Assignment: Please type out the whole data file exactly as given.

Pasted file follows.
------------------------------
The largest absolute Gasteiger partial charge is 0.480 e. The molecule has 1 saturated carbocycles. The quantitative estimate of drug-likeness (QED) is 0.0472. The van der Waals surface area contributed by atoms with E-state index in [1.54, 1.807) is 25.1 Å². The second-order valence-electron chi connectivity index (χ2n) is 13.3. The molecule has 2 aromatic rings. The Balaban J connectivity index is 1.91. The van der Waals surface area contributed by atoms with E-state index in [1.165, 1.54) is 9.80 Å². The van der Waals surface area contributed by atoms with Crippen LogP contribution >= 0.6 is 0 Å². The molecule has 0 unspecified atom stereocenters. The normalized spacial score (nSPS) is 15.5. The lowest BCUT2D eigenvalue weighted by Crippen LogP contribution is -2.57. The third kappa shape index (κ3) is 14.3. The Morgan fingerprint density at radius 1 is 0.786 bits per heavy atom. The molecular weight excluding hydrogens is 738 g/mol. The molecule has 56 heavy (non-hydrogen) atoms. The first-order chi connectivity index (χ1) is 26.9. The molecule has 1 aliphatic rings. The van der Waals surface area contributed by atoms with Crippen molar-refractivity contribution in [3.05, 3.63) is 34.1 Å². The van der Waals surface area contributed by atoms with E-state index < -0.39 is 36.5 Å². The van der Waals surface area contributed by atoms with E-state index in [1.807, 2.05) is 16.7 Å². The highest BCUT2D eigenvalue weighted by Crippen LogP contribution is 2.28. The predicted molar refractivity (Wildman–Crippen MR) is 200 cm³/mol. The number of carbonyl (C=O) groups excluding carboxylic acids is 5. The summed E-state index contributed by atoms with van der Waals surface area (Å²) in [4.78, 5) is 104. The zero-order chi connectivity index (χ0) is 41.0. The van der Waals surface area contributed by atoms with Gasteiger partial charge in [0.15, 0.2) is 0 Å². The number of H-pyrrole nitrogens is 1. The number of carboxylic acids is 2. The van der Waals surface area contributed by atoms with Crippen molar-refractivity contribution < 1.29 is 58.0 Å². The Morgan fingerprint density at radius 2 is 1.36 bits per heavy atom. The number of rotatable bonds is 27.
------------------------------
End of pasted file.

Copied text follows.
The largest absolute Gasteiger partial charge is 0.480 e. The molecule has 1 saturated carbocycles. The quantitative estimate of drug-likeness (QED) is 0.0472. The van der Waals surface area contributed by atoms with E-state index in [1.54, 1.807) is 25.1 Å². The second-order valence-electron chi connectivity index (χ2n) is 13.3. The molecule has 2 aromatic rings. The Balaban J connectivity index is 1.91. The van der Waals surface area contributed by atoms with E-state index in [1.165, 1.54) is 9.80 Å². The van der Waals surface area contributed by atoms with Crippen LogP contribution >= 0.6 is 0 Å². The molecule has 0 unspecified atom stereocenters. The normalized spacial score (nSPS) is 15.5. The lowest BCUT2D eigenvalue weighted by Crippen LogP contribution is -2.57. The third kappa shape index (κ3) is 14.3. The Morgan fingerprint density at radius 1 is 0.786 bits per heavy atom. The molecular weight excluding hydrogens is 738 g/mol. The molecule has 56 heavy (non-hydrogen) atoms. The first-order chi connectivity index (χ1) is 26.9. The molecule has 1 aliphatic rings. The van der Waals surface area contributed by atoms with Crippen molar-refractivity contribution in [3.05, 3.63) is 34.1 Å². The van der Waals surface area contributed by atoms with E-state index < -0.39 is 36.5 Å². The van der Waals surface area contributed by atoms with E-state index in [1.807, 2.05) is 16.7 Å². The highest BCUT2D eigenvalue weighted by Crippen LogP contribution is 2.28. The predicted molar refractivity (Wildman–Crippen MR) is 200 cm³/mol. The number of carbonyl (C=O) groups excluding carboxylic acids is 5. The summed E-state index contributed by atoms with van der Waals surface area (Å²) in [4.78, 5) is 104. The zero-order chi connectivity index (χ0) is 41.0. The van der Waals surface area contributed by atoms with Gasteiger partial charge in [0.15, 0.2) is 0 Å². The number of H-pyrrole nitrogens is 1. The number of carboxylic acids is 2. The van der Waals surface area contributed by atoms with Crippen molar-refractivity contribution < 1.29 is 58.0 Å². The Morgan fingerprint density at radius 2 is 1.36 bits per heavy atom. The number of rotatable bonds is 27.